• “When faced with a difficult decision, her first question was always ‘What’s the right thing to do?’”
  • The greatest boss EVER … he cared about everyone in his department. He had extreme competence and was trusted by most important people above him. But really it all came down to giving you a clear direction and, within that, complete autonomy. He didn’t allow ‘run-arounds’ by his direct reports, stuck up for you with your peers and other departments and if he didn’t agree with you, he dealt with you in private and let you sort things out. He had an open door and always made you feel welcome when you came in to talk with a hi”
  • “Thank you!! You made me a better person… not just a better leader. You made me learn how much more people can do when they feel supported and appreciated. Far more importantly, you made me a better wife, mother, daughter, and friend by sharing your contagious love of life. You taught me to take chances, celebrate success, and appreciate that if I don’t make mistakes, I’m not challenging myself enough!”


Logically this is where I should conclude by sharing insights on Best Boss traits and how they impact leadership and organizational performance. After all, that’s what you expect from in an article about leadership, isn’t it?  And from enhancing individual performance, engagement and retention, there are plenty of things that Best Bosses do to drive organizational success.  93% of our respondents said that their individual performance excelled.  82% made statements that indicated a high level of engagement. 77% said that their Best Boss had a positive impact on both their development and career. If you are a leader yourself or have accountability for driving leadership behavior in your company, these numbers should at least give you pause for consideration. At most, they should  inspire you  to bring these traits more into your personal leadership style and your organization’s leadership capability.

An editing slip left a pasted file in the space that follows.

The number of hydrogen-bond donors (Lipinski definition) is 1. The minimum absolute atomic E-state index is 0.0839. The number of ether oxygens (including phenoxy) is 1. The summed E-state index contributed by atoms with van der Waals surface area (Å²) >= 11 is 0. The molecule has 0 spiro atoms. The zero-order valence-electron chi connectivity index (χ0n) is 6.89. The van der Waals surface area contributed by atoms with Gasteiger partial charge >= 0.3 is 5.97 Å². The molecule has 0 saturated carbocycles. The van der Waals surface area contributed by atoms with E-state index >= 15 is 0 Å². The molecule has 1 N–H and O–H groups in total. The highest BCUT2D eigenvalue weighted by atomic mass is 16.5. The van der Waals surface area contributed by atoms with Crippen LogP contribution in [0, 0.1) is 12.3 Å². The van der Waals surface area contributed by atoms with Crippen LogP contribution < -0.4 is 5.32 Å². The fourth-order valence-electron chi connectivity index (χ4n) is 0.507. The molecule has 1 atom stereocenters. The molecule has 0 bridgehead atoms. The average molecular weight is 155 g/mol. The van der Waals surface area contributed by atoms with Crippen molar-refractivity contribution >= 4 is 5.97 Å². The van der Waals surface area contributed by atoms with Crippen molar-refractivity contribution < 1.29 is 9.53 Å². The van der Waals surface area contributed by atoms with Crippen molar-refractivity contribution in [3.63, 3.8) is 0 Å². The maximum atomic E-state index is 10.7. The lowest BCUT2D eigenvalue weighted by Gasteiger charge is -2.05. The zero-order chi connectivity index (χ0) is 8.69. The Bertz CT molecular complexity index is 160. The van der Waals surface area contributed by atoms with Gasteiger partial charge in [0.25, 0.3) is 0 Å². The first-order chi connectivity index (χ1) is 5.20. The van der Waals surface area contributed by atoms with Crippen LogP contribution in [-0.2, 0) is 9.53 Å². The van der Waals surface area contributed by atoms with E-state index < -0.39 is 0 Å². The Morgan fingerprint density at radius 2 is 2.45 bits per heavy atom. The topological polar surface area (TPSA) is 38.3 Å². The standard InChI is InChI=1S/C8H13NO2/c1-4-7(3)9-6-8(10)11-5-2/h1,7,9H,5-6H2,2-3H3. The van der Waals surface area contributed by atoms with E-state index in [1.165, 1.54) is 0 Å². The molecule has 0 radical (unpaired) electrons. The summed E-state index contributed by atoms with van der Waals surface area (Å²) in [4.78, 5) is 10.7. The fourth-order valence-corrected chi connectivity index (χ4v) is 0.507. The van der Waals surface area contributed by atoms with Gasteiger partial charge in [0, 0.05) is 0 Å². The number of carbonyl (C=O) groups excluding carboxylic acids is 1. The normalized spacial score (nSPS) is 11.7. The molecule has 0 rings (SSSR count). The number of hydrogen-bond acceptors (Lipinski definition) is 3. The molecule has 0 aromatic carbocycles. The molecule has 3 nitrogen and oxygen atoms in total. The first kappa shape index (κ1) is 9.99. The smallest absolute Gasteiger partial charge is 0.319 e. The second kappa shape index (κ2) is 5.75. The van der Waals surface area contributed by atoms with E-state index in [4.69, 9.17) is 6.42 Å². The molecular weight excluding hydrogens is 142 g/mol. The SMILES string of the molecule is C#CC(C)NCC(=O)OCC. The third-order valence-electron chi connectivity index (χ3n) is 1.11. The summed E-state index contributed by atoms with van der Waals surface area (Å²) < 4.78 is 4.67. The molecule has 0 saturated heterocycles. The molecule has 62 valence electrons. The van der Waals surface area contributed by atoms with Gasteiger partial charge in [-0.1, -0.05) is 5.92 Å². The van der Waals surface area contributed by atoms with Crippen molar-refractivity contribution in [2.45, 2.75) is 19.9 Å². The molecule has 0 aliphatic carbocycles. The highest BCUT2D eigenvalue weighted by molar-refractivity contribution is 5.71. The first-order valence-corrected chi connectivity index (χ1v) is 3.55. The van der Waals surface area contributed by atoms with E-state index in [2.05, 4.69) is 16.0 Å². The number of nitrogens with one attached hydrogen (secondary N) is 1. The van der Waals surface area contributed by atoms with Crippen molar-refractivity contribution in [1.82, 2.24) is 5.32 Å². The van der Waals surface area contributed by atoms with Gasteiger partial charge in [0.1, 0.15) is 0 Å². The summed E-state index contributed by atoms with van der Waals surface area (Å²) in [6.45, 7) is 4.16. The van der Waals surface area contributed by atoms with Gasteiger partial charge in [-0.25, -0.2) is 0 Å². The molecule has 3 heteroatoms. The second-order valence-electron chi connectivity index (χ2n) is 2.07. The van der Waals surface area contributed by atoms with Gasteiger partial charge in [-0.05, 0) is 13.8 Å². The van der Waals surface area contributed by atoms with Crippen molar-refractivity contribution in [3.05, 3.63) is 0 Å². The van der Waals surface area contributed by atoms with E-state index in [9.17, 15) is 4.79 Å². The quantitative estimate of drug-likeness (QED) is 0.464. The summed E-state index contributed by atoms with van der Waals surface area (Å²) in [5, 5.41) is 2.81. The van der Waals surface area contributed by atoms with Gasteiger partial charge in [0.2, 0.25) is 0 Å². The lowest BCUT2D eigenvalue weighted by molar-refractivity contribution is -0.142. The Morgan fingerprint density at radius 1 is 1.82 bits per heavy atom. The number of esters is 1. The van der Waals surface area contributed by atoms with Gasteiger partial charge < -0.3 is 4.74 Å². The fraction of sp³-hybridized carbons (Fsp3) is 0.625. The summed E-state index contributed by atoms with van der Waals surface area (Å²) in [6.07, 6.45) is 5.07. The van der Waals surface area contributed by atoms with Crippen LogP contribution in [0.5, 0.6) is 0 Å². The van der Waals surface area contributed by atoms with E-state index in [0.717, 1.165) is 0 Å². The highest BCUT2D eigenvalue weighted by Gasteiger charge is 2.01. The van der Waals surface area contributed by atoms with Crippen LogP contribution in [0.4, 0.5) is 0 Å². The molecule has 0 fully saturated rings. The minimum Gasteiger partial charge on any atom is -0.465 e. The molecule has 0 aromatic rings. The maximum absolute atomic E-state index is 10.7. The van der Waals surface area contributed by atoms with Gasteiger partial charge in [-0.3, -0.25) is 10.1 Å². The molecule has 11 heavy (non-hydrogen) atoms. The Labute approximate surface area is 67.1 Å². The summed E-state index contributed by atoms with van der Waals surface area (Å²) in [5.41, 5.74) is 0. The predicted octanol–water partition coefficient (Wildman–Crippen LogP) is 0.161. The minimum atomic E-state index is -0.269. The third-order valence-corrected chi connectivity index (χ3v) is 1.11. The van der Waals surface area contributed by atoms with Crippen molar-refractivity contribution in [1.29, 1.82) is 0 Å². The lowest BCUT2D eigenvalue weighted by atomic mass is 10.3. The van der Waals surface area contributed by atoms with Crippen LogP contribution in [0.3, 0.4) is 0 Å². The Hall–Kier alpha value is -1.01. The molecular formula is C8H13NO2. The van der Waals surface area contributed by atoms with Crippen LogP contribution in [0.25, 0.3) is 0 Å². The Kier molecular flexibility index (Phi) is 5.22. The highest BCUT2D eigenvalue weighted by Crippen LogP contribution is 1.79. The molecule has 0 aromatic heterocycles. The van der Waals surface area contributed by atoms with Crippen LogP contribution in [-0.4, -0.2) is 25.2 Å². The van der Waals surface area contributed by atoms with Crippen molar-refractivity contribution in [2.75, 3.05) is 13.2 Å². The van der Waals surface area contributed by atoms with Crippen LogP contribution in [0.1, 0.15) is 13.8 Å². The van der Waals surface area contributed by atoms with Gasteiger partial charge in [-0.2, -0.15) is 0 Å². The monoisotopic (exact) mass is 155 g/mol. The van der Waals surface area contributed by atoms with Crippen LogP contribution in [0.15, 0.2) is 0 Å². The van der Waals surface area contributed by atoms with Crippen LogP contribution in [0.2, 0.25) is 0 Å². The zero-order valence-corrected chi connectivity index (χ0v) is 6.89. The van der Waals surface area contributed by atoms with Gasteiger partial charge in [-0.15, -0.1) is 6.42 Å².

But just focusing on the organization impact would leave out perhaps the most compelling element of the Best Boss experience, which is the spark that is created between two people and how lives change as a result. To reinforce this point I want to share a remarkable story from Courtney, a friend and former colleague, who was one of the first people I had asked to complete the Best Boss survey. Courtney decided to write about Bob, a manager from early in her career. Here is how she described him:

“Bob was a mentor, friend and one of my greatest advocates and supporters. He played a tremendous role in instilling many values that I bring to work each day. I am incredibly grateful, appreciative and privileged to have known and worked with Bob. I have taken everything he taught me into all of my future roles in work and life as a colleague, friend, wife and mother”.